On 13 April 2023, South Africa will be hosting its 5th edition of the South Africa Investment Conference (“SAIC”) in Johannesburg. Following President Ramaphosa’s 2018 commitment to raise ZAR 1.2 trillion in investments over a period of five years, the next SAIC will soon commence on the rather promising premise that President Ramaphosa has attracted ZAR 1.1 trillion in investment pledges so far, through his investment mobilisation drive.
With this in mind, the upcoming SAIC is likely to to bring some much needed good news regarding investment in South Africa. In comparison to the ZAR 367 billion in investment commitments raised last year, and in light of the difficult conditions in which President Ramaphosa has had to attract more investment commitments this year, the near total achievement of the envisioned commitment investment signifies optimistic growth prospects of the South African economy.
Ahead of the conference, a number of firms have reported on their investment and trade developments in recent months. This despite the plethora of challenges including slow economic growth, a crippling supply of energy and the longstanding effects of the Covid-19 pandemic.
Since the start of the SAIC in 2018, the Industrial Development Corporation (“IDC”) has worked closely with the Department of Trade, Industry and Competition (“DTIC”) to provide it with a secretariat and to improve its institutional infrastructure. In this regard, the IDC has noted that the end of President Ramaphosa’s investment mobilisation drive provides a great opportunity for firms such as the IDC to reflect on their role, the challenges they have faced and their great achievements despite a tough economic climate. For the IDC specifically, which has had its focus on renewable energy initiatives, the investment mobilisation drive cycles have come to an end just as the IDC has grown its exposure to renewable energy generation to ZAR 15.8 billion. These investments have, across a number of provinces, also led to the creation of approximately 8000 jobs and has greatly aided the energy crisis.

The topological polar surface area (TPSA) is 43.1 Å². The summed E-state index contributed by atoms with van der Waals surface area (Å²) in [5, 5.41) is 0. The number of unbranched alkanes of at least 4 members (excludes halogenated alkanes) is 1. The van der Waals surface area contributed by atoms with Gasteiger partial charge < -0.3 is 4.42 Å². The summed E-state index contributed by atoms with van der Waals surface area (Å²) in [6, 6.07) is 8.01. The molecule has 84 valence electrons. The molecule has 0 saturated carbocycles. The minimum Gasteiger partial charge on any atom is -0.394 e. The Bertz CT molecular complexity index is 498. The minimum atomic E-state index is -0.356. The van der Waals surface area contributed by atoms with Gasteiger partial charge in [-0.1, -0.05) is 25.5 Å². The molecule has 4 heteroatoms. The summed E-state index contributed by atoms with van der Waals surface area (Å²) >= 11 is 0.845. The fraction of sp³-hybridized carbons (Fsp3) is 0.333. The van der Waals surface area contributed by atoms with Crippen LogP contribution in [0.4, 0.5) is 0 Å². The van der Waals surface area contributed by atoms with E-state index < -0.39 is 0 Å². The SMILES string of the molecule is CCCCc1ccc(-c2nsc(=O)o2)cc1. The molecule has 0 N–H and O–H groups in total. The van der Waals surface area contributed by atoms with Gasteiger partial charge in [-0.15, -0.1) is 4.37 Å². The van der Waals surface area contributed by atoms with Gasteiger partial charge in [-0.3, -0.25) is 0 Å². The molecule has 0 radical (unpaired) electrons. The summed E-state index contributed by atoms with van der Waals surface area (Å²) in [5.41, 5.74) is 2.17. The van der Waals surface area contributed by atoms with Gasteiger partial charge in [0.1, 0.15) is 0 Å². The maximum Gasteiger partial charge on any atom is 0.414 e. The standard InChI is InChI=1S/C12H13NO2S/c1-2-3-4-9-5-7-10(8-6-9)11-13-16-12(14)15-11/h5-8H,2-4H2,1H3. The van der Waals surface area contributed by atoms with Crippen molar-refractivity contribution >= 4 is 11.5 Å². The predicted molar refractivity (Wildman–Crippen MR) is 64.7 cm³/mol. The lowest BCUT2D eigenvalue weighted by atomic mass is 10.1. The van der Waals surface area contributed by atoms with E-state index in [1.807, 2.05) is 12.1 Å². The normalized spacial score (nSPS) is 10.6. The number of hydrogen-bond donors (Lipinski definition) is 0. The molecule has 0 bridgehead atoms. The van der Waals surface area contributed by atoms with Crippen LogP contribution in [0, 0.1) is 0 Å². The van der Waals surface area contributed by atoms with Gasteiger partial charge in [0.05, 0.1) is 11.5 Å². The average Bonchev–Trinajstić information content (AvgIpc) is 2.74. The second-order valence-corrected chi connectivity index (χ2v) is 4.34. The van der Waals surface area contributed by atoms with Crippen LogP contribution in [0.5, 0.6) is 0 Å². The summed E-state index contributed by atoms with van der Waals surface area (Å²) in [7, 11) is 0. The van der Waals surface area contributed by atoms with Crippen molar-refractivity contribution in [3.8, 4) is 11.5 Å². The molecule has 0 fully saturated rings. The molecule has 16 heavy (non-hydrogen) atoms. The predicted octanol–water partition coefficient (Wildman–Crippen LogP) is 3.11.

Firms in the mining industry have similarly emphasised that, despite major operational challenges and other hurdles, much traction has been gained in terms of investment. For example, the Veneer Steel project, Sedibelo Platinum and the BIAC project, which attracted a ZAR 22 billion investment, will no doubt have a positive impact on South Africa’s industrial capacity.
Further, in accordance with the Manufacturing Competitiveness Programme, an initiative implemented by the DTIC and IDC, approximately ZAR 3.1 billion was invested in the manufacturing industry. This initiative continues to offer manufacturing companies incentivsed to enhance competition, create employment and grow the South African manufacturing industry.
In addition to such investments, the IDC has earmarked additional investment approvals to the value of ZAR 80 billion over the next 3 years, which is further envisioned to enhance growth and transformation.
In this regard and as will be further delineated in tomorrow’s conference, the SAIC is crucial in achieving the country’s growth prospects and ensuring that the core principles of transformation, industry support and industrialisation are affected.
See the full conference programme here.